We remain open to provide care for your pets. We are following the direction of government and regulatory authorities and have implemented hospital and visit protocols to keep both you and our team safe. For regular updates on our hours and visit protocols, please follow our social media platforms.


The Benefits of Canned Food

Many cat owners have the perception that canned food is ‘junk food’ for their cat. It is a myth I have been working to dispel with cat owners. Most cats do best on a portion-controlled balance of high-quality canned food and kibble. There are many different types of canned food of various qualities, and just like with dry kibble some are more nutritious than others. I’m not going to go into specific brands of food, although I will say that generally, I prefer pate style canned foods over morsels and gravy – many cats just eat the higher carbohydrate gravy and leave the more nutritious morsels behind.

Feeding canned food has the following benefits – 

Weight control – canned food tends to be less energy dense than dry kibble because of its high moisture content. Your cat can eat a larger volume and feel fuller without taking in so many calories. Feeding a canned diet will not necessarily have this benefit, however, if the cat can still graze on dry kibble whenever he/she likes. The majority of our indoor cats are overweight, largely due to free choice feeding of dry kibble along with little physical activity.

Moisture content – cats evolved in arid environments where they obtained most of their water from their prey. Most cats, therefore, have quite a low thirst drive and if on a solely dry diet are eating a food with a moisture content of less than 5%. This can lead to an array of health issues, including lower urinary tract disease and a tendency towards dehydration. As cats age, their thirst drive becomes even lower, while their kidney function tends to decline. Kidney disease causes cats to urinate more but they cannot maintain their hydration just by drinking more, resulting in a cat that feels chronically ‘hung over’ from dehydration.

Specific health conditions – as mentioned above, canned food is an important component of treatment for conditions such as chronic kidney disease. Other health problems that may benefit from canned food include diabetes, lower urinary tract disease (including urinary crystals/stones and idiopathic cystitis), and constipation/chronic intestinal disease.
We all know that cats can be very finicky eaters. Cats learn to prefer certain textures when they are young. If they are never exposed to canned food as kittens, they may refuse it later on. Therefore, I always recommend feeding some canned food as part of your cat’s daily diet right from the day you bring them home. Kittens tend to drink water quite well, but this declines as they reach adulthood and even more so in their senior years.

For cats that are picky with canned food, you may try the following tricks – 

  • Try different flavours and textures
  • Feed the canned food first- they don’t get any dry kibble until they have eaten their canned food, and when they do it is in a limited, measured amount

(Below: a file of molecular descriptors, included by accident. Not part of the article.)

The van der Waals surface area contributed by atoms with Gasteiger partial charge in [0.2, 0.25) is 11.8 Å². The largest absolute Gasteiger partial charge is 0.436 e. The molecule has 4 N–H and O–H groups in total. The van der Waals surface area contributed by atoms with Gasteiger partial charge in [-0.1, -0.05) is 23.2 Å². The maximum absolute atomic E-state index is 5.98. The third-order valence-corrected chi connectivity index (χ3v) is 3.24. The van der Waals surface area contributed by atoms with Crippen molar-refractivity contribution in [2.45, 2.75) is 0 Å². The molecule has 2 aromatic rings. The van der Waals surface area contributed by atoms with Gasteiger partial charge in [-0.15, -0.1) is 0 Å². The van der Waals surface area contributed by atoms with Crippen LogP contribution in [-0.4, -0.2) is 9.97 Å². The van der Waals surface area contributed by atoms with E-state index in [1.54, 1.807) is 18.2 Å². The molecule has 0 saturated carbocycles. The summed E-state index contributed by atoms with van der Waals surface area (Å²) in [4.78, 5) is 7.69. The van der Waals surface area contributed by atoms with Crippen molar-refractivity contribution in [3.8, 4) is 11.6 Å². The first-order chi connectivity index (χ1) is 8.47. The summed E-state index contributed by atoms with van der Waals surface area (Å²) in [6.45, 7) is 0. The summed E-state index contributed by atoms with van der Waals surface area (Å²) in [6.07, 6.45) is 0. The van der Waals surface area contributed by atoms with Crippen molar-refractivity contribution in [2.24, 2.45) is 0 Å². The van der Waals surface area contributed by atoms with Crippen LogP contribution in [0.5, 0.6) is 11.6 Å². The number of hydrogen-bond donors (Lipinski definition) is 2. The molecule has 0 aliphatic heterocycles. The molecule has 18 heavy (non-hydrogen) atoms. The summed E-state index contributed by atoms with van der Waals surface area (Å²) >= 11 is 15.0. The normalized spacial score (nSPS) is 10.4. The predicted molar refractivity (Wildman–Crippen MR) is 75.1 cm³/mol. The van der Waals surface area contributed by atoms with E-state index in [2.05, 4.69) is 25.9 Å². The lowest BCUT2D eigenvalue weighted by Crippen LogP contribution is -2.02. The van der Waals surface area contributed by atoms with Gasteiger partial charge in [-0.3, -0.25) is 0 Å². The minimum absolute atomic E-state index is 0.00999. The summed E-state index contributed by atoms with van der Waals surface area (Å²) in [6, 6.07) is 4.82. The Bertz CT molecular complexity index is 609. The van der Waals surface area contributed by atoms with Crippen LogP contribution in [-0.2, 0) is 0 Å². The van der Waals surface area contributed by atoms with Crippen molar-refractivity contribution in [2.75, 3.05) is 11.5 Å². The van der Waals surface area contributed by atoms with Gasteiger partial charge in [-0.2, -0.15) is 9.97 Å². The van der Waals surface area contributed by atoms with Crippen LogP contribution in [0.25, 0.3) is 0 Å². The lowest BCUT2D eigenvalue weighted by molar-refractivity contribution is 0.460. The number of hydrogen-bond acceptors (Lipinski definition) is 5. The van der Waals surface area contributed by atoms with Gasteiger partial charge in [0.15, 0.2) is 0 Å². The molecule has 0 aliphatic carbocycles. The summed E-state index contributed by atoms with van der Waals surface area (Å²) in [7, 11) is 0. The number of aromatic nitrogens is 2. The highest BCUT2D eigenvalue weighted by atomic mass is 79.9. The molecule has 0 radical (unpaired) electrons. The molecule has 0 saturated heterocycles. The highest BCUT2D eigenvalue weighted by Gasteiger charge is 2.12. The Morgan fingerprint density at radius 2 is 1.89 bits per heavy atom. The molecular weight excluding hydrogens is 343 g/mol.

• Mix a small amount of canned food in with the kibble
  • Dip each kibble in a little bit of canned food

Written by: Dr. Megan Edwards, DVM



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COVID-19: Additional measures we are taking

Dear Clients,

Due to the close contact that our work requires, we have taken additional measures to protect you and our team while providing care for your furry family members.

Last updated: Tuesday, May 19, 2020

1. We are currently operating a “closed waiting room” policy to protect our clients and staff. When you arrive, please remain in your vehicle and use your cell phone to call us at 613-544-7387. We will take a history from outside of your vehicle, and bring your pet into the clinic for an examination with the veterinarian. We will then return to your vehicle with your pet to discuss our recommended treatment plan. If you do not have a cell phone please knock our door to let us know you have arrived and then return to your vehicle.

2. We can now see all cases by appointment only.

3. We are still OPEN with the following hours: Monday to Friday: 8:00 am - 6:00 pm.

4. If you are ordering food or medications, please allow 3-5 business days as our suppliers are dealing with increased demand and are trying to fill orders as quickly as possible. We will advise you as soon as your order arrives. Please call us when you arrive to pick up your order, but do not enter the hospital. Our staff will bring your order to your car and take payment over the phone. You can also use our online store and have your food delivered directly to your home. To sign up for the online store, visit our website.

5. For the time being, we are not accepting cash as payment. Credit cards and debit card payments are still available.

Online consultations are now available! If you wish to connect with a veterinarian via message, phone or video, visit our website and follow the "Online Consultation" link.

Following the recommendations of our government and medical experts, we are doing our best to practice social distancing within the constraints of our roles. As such, we have taken measures to avoid both contracting and facilitating the spread of this virus.

Thank you for helping us be diligent for everyone's safety. As we have heard from all levels of government, the situation is fluid and any updates will be provided as changes occur.

- Your dedicated team at Barriefield Animal Hospital